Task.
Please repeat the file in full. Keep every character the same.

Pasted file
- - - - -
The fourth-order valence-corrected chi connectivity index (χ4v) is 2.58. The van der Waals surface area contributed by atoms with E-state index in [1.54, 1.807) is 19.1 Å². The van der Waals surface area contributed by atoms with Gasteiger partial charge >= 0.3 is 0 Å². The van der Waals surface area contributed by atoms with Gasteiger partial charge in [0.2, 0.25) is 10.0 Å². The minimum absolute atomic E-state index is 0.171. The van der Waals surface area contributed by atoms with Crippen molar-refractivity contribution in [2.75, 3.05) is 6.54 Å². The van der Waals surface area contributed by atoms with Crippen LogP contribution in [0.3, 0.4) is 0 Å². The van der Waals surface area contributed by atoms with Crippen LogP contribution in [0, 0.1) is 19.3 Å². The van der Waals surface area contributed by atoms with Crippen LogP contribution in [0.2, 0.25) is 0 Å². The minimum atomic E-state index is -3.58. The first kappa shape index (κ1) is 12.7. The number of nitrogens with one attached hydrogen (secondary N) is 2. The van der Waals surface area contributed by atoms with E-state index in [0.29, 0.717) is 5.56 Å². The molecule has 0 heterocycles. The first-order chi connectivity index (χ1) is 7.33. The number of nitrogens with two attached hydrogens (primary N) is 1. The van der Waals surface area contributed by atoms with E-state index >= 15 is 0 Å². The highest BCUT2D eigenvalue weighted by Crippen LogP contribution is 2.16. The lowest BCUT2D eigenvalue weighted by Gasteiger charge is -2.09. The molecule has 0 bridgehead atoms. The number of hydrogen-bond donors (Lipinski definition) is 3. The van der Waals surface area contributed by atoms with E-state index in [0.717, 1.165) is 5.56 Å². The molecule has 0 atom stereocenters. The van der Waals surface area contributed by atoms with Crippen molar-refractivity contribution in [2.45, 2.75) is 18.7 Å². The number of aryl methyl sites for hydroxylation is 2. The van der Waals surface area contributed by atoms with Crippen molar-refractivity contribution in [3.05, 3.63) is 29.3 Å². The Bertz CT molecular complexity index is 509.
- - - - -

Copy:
The fourth-order valence-corrected chi connectivity index (χ4v) is 2.58. The van der Waals surface area contributed by atoms with E-state index in [1.54, 1.807) is 19.1 Å². The van der Waals surface area contributed by atoms with Gasteiger partial charge >= 0.3 is 0 Å². The van der Waals surface area contributed by atoms with Gasteiger partial charge in [0.2, 0.25) is 10.0 Å². The minimum absolute atomic E-state index is 0.171. The van der Waals surface area contributed by atoms with Crippen molar-refractivity contribution in [2.75, 3.05) is 6.54 Å². The van der Waals surface area contributed by atoms with Crippen LogP contribution in [0.3, 0.4) is 0 Å². The van der Waals surface area contributed by atoms with Crippen LogP contribution in [0, 0.1) is 19.3 Å². The van der Waals surface area contributed by atoms with Crippen LogP contribution in [0.2, 0.25) is 0 Å². The minimum atomic E-state index is -3.58. The first kappa shape index (κ1) is 12.7. The number of nitrogens with one attached hydrogen (secondary N) is 2. The van der Waals surface area contributed by atoms with E-state index in [0.29, 0.717) is 5.56 Å². The molecule has 0 heterocycles. The first-order chi connectivity index (χ1) is 7.33. The number of nitrogens with two attached hydrogens (primary N) is 1. The van der Waals surface area contributed by atoms with E-state index >= 15 is 0 Å². The highest BCUT2D eigenvalue weighted by Crippen LogP contribution is 2.16. The lowest BCUT2D eigenvalue weighted by Gasteiger charge is -2.09. The molecule has 0 bridgehead atoms. The number of hydrogen-bond donors (Lipinski definition) is 3. The van der Waals surface area contributed by atoms with E-state index in [0.717, 1.165) is 5.56 Å². The molecule has 0 atom stereocenters. The van der Waals surface area contributed by atoms with Crippen molar-refractivity contribution in [2.45, 2.75) is 18.7 Å². The number of aryl methyl sites for hydroxylation is 2. The van der Waals surface area contributed by atoms with Crippen molar-refractivity contribution in [3.05, 3.63) is 29.3 Å². The Bertz CT molecular complexity index is 509.